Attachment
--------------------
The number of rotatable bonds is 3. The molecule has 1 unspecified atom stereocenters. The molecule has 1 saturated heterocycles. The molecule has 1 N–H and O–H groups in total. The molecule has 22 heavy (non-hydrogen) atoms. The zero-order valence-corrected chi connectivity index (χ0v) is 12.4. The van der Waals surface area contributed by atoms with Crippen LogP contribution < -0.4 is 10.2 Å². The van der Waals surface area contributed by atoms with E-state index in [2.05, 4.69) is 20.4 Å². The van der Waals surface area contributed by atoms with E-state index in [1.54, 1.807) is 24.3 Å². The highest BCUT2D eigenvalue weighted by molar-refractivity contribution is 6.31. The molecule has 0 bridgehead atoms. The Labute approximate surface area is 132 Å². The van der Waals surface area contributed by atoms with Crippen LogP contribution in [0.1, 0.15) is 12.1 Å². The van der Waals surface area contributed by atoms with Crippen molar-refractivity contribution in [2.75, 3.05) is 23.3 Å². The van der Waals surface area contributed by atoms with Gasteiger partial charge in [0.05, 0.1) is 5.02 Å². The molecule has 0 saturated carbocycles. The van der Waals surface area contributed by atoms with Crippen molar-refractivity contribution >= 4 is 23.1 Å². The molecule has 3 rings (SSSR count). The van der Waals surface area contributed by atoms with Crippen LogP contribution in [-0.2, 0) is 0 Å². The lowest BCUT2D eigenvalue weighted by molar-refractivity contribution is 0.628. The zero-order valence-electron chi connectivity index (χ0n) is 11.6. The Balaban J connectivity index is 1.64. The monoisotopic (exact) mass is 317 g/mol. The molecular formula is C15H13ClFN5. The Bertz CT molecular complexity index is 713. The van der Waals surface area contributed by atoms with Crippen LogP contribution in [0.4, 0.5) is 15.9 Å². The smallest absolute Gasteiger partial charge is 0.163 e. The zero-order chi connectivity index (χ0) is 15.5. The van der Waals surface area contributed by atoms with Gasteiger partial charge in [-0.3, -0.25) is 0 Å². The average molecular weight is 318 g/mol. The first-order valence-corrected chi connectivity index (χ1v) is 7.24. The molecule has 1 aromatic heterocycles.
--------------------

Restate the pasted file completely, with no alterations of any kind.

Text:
The number of rotatable bonds is 3. The molecule has 1 unspecified atom stereocenters. The molecule has 1 saturated heterocycles. The molecule has 1 N–H and O–H groups in total. The molecule has 22 heavy (non-hydrogen) atoms. The zero-order valence-corrected chi connectivity index (χ0v) is 12.4. The van der Waals surface area contributed by atoms with Crippen LogP contribution < -0.4 is 10.2 Å². The van der Waals surface area contributed by atoms with E-state index in [2.05, 4.69) is 20.4 Å². The van der Waals surface area contributed by atoms with E-state index in [1.54, 1.807) is 24.3 Å². The highest BCUT2D eigenvalue weighted by molar-refractivity contribution is 6.31. The molecule has 0 bridgehead atoms. The Labute approximate surface area is 132 Å². The van der Waals surface area contributed by atoms with Crippen LogP contribution in [0.1, 0.15) is 12.1 Å². The van der Waals surface area contributed by atoms with Crippen molar-refractivity contribution in [2.75, 3.05) is 23.3 Å². The van der Waals surface area contributed by atoms with Gasteiger partial charge in [0.05, 0.1) is 5.02 Å². The molecule has 0 saturated carbocycles. The van der Waals surface area contributed by atoms with Crippen molar-refractivity contribution >= 4 is 23.1 Å². The molecule has 3 rings (SSSR count). The van der Waals surface area contributed by atoms with Crippen LogP contribution in [-0.2, 0) is 0 Å². The lowest BCUT2D eigenvalue weighted by molar-refractivity contribution is 0.628. The zero-order valence-electron chi connectivity index (χ0n) is 11.6. The Balaban J connectivity index is 1.64. The monoisotopic (exact) mass is 317 g/mol. The molecular formula is C15H13ClFN5. The Bertz CT molecular complexity index is 713. The van der Waals surface area contributed by atoms with Crippen LogP contribution in [0.4, 0.5) is 15.9 Å². The smallest absolute Gasteiger partial charge is 0.163 e. The zero-order chi connectivity index (χ0) is 15.5. The van der Waals surface area contributed by atoms with Gasteiger partial charge in [-0.3, -0.25) is 0 Å². The average molecular weight is 318 g/mol. The first-order valence-corrected chi connectivity index (χ1v) is 7.24. The molecule has 1 aromatic heterocycles.